Peppers - Seeds, fruit, pith, and flavours -- Gayle Hurmuses

One of the great things about working with Peppermaster is that I get to learn about cooking with peppers. I’ve always wondered about recipes suggesting that I discard the seeds and placenta because they bitter, and hot. So, I asked Greg about this:


Greg: It’s not that the seeds themselves add heat. It’s the placenta that the seeds sit in where the heat is developed and most of the capsaicin is there. It’s hotter close to the top and then becomes less hot as it goes down. The heat on the seeds is mostly oil from the placenta.


Most seeds are not noticeably bitter, they’re just a little bit bitter. It’s just a habit, I think that people have, of cutting it open and removing the seeds, but you really don’t ‘have to.


I’ve tended to remove only the larger ones when they offer a textural component that I don’t want in my food. Some are fairly hard and don’t really offer anything in flavour to compensate.


All the mashes that we make at Peppermaster use all the seeds and the fruit and we puree it up together. Because the lime is acidic, and bitter, it works with the seeds.


When you take a pepper like a Thai bird pepper, they’re very small and thin-walled, and they’re full of seeds, so if you mash all of them and then put them through a strainer, you probably get a greater weight of seeds than you do of fruit.


In those situations, you don’t want that much seed in with the fruit. It would start affecting the flavour. But the bitterness isn’t itself a problem. If you sweeten it, you kill some of the bitterness and there are other ways to balance this component.


In a habanero, you get 20-30 seeds and they’re very light and transparent almost. They don’t add a lot of bitterness to the fruit. Wheras in other peppers, the ratio of fruit to seeds can be way different. With certain peppers, I can see removing the seeds because there’s just too damn many of them. Habanero seeds are not bitter and they really don’t interfere with a recipe.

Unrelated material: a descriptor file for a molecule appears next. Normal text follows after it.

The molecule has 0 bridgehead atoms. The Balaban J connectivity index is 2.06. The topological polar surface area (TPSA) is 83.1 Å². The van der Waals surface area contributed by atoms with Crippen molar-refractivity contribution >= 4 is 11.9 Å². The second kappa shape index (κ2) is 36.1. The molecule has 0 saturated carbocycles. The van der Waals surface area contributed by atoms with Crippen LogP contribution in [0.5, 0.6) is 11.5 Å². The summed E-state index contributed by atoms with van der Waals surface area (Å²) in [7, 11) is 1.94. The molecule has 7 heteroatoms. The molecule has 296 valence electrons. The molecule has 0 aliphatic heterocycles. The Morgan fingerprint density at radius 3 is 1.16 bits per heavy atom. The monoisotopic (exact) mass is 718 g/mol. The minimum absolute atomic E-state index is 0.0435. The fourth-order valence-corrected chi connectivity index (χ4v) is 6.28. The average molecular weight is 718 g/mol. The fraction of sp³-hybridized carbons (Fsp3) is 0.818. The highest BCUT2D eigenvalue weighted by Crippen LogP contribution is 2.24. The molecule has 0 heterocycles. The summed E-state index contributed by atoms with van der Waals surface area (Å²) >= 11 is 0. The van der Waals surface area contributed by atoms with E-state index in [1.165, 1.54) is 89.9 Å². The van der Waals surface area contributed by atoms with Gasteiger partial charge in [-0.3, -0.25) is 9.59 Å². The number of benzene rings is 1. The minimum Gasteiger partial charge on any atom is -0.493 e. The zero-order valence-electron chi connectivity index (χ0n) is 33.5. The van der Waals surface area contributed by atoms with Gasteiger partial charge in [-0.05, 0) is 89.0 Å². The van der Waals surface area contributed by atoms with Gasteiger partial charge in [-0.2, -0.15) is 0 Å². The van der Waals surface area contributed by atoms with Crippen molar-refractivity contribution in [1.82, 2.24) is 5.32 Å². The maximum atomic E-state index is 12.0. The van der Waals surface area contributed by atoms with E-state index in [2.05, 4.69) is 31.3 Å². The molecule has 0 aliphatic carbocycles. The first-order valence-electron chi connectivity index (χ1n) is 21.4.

But, if I’m working with Cherry Peppers, they have large heavier seeds in them. Those seeds I’ve actually collected and roasted in the oven like pumpkin seeds. They crisp up quite nicely and are a nice addition to granola. So they do have uses, I’ve also toasted them with garlic and used them as salad toppers.


When we have something like 50 lbs of peppers going, and separate the seeds, we end up with something like 2.5 lbs of seeds. I’ll take those seeds and rinse them, and add that rinse water to the product that I’m making, just to get the heat from the seeds back into the product without getting the bitterness of the shell of the seeds.


Once I’ve gone to the length of cleaning them, we can toast them in tamari like you do with other seeds, or just toast them plain like popcorn. I was developing a granola topper because they were saying that if you eat spicy foods early in the day it’s thermogenic and helps you lose weight.


If people are doing peppers at home and they’ve brought in about 20lbs of peppers, and take out the seeds, they might end up with a pound and a half of seeds. After drying them, they probably end up with about 6 or 8 ounces, and then they can salt them or season them and use them to sprinkle on foods.


They’re quite tasty, sort of crunchy and nutty. Worth more than tossing out.


Flavour notes:

Seeds – bitter

Fruit – heat, other round flavours, sometimes sweet.

Placenta/pith – heat, hottest at the top of the pepper and then diminishing as it goes.


Guest blog; Gayle Hurmuses

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